The remains of the house basement which is fenced with cedar rails, the North wall and part of the West wall of the barn,the well and part of a wall of the driveshed are quite visible.

The entrance to the farm was from Dubruge and McLarry Rds.(not named at that time). The front door faced South but was not used and the other entrance faced East towards the drive shed.

One of Maxwell Greer's 4 children,Mr. Ralph Greer from B.C.,who is the only surviving member and turned 90 in October 2004,visited us in 2002 and supplied us with pictures of the original farm and most of the family. Maxwell Greer sold 30 acres of the farm to Albert George Dubruge, which was located East of the Greer farm in 1914.

In 1919 Maxwell Greer sold the farm to Laurence Joyce and wife Rose, who had 4 sons-Michael Desmond,John Hamilton,Laurence D.,and Arthur.

During the period that the Joyces and Debruges were neighbors, there was a notable incident where the pigs from the Joyce farm spooked Mrs.Debruge's horses as she was riding by. Albert Debruge hauled one of Arthur Joyce's horses out of the barn and shot it for which he was sentenced to 7 years in prison.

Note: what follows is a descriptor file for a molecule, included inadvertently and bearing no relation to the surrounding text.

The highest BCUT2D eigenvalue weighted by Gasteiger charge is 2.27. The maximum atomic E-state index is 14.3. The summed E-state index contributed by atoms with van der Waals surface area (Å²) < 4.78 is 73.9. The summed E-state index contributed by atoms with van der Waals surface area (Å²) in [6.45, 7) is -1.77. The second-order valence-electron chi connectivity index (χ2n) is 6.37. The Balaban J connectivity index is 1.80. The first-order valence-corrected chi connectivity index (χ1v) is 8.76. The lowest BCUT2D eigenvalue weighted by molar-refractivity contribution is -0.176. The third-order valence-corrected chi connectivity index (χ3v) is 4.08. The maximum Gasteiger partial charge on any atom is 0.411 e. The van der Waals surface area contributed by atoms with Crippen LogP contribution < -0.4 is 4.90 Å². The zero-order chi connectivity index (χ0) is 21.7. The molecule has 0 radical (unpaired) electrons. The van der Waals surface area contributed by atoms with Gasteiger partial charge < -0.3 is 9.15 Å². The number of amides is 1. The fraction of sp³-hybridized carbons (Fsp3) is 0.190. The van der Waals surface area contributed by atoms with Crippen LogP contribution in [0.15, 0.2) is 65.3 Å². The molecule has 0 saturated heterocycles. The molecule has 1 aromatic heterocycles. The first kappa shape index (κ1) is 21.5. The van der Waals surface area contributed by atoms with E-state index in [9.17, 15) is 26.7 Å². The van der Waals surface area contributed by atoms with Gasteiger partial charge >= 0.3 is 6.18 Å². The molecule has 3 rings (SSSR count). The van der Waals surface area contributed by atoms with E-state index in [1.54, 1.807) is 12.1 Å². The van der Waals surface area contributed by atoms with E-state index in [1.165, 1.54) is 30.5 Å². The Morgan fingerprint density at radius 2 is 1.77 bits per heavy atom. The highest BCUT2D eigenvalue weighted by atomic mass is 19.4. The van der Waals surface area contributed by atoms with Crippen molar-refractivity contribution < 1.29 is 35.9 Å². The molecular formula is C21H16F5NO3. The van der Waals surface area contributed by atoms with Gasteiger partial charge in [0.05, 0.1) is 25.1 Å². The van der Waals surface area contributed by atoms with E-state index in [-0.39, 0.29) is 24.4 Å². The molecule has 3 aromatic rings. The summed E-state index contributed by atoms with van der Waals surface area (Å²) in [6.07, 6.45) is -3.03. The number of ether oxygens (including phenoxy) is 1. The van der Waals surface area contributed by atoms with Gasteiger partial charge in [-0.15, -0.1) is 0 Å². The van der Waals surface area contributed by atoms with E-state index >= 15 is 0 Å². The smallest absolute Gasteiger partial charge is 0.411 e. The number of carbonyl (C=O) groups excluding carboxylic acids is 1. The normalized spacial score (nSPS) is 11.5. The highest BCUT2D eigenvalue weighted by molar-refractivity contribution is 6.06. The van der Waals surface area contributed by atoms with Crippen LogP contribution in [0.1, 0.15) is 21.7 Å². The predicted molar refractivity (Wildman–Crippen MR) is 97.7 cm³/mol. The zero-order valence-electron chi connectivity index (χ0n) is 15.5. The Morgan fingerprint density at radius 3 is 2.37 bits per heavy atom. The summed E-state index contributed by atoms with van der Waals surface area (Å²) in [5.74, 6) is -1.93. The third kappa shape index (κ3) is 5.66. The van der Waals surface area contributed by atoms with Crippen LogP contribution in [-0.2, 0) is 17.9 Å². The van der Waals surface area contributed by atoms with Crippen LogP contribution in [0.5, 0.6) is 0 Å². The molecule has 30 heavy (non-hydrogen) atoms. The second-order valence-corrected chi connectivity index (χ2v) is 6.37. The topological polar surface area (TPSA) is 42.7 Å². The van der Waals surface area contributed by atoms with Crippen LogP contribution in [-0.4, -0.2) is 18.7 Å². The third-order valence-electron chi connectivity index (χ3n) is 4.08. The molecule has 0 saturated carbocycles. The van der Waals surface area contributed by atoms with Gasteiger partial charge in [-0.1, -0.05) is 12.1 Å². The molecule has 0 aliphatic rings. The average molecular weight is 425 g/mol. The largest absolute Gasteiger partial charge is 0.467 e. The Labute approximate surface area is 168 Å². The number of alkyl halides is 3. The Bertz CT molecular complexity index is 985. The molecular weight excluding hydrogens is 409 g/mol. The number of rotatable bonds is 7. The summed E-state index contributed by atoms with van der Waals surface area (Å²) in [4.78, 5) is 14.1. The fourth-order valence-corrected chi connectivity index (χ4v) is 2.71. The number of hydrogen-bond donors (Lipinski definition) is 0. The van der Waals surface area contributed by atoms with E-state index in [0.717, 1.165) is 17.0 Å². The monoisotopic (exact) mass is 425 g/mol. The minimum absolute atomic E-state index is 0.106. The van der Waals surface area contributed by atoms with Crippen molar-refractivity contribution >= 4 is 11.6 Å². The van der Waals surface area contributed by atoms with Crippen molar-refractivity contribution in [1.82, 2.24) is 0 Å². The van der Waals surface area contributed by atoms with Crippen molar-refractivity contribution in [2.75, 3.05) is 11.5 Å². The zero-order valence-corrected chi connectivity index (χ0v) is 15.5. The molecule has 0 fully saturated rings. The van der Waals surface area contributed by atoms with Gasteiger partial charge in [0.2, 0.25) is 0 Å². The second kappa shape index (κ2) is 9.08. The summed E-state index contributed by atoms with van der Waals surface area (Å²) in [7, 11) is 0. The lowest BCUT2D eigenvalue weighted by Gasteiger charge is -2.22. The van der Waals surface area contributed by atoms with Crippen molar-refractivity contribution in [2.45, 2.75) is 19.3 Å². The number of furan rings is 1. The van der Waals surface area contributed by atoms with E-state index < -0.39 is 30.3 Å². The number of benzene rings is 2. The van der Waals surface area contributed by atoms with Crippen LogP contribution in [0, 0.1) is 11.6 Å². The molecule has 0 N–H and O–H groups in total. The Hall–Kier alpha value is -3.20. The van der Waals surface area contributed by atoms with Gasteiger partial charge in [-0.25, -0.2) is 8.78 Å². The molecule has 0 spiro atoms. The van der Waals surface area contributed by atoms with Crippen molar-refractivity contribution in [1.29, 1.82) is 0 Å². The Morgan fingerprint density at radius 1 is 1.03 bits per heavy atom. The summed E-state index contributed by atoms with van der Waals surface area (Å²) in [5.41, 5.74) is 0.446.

One of Laurence Joyce's sons – John Hamilton –lived on the farm with his family until the late 1920's.When Albert Debruge got out of prison early on parole, the Joyces abandoned the farm because they were afraid that Albert would return.

The house burned down prior to 1930. The farm reverted back to Maxwell Greer in1932,but he was unable to sell the farm because everyone was afraid of Albert Debruge. Maxwell Greer gave the farm to Albert Debruge in 1942 on the condition that he pay the back taxes but he didn't and the municipality assumed the title. One of his John Hamilton's sons,Arthur, and one daughter still came in recent years to look at the farm.


Albert Debruge built his farmhouse just East of the present office and workshop buildings of the MJWA after purchasing 30 acres from Maxwell Greer and the rest of his farm from the Brockville Peat & Power Co.Ltd. in 1914.